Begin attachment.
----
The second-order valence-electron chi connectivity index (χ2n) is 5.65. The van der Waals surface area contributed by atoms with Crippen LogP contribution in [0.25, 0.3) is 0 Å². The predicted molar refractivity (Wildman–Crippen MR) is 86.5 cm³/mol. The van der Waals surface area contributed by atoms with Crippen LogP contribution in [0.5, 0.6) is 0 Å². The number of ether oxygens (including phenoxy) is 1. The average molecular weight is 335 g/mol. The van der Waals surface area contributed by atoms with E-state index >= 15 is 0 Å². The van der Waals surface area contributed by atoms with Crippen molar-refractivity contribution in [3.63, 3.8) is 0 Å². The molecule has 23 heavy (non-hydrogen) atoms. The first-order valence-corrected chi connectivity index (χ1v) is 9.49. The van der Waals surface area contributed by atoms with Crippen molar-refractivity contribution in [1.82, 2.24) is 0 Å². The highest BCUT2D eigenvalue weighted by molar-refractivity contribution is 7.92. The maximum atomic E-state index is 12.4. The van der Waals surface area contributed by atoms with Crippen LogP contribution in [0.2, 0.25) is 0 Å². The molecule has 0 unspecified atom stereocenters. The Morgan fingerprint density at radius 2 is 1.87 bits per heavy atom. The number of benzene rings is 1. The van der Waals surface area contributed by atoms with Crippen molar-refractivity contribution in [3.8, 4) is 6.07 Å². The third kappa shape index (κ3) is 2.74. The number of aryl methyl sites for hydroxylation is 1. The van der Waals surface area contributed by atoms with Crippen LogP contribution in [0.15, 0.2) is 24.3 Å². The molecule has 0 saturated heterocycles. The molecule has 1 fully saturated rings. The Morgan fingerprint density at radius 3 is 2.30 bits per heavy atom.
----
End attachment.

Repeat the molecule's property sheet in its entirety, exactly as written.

The second-order valence-electron chi connectivity index (χ2n) is 5.65. The van der Waals surface area contributed by atoms with Crippen LogP contribution in [0.25, 0.3) is 0 Å². The predicted molar refractivity (Wildman–Crippen MR) is 86.5 cm³/mol. The van der Waals surface area contributed by atoms with Crippen LogP contribution in [0.5, 0.6) is 0 Å². The number of ether oxygens (including phenoxy) is 1. The average molecular weight is 335 g/mol. The van der Waals surface area contributed by atoms with E-state index >= 15 is 0 Å². The van der Waals surface area contributed by atoms with Crippen molar-refractivity contribution in [3.63, 3.8) is 0 Å². The molecule has 23 heavy (non-hydrogen) atoms. The first-order valence-corrected chi connectivity index (χ1v) is 9.49. The van der Waals surface area contributed by atoms with Crippen molar-refractivity contribution in [1.82, 2.24) is 0 Å². The highest BCUT2D eigenvalue weighted by molar-refractivity contribution is 7.92. The maximum atomic E-state index is 12.4. The van der Waals surface area contributed by atoms with Crippen LogP contribution in [0.2, 0.25) is 0 Å². The molecule has 0 unspecified atom stereocenters. The Morgan fingerprint density at radius 2 is 1.87 bits per heavy atom. The number of benzene rings is 1. The van der Waals surface area contributed by atoms with Crippen molar-refractivity contribution in [3.8, 4) is 6.07 Å². The third kappa shape index (κ3) is 2.74. The number of aryl methyl sites for hydroxylation is 1. The van der Waals surface area contributed by atoms with Crippen LogP contribution in [0.15, 0.2) is 24.3 Å². The molecule has 0 saturated heterocycles. The molecule has 1 fully saturated rings. The Morgan fingerprint density at radius 3 is 2.30 bits per heavy atom.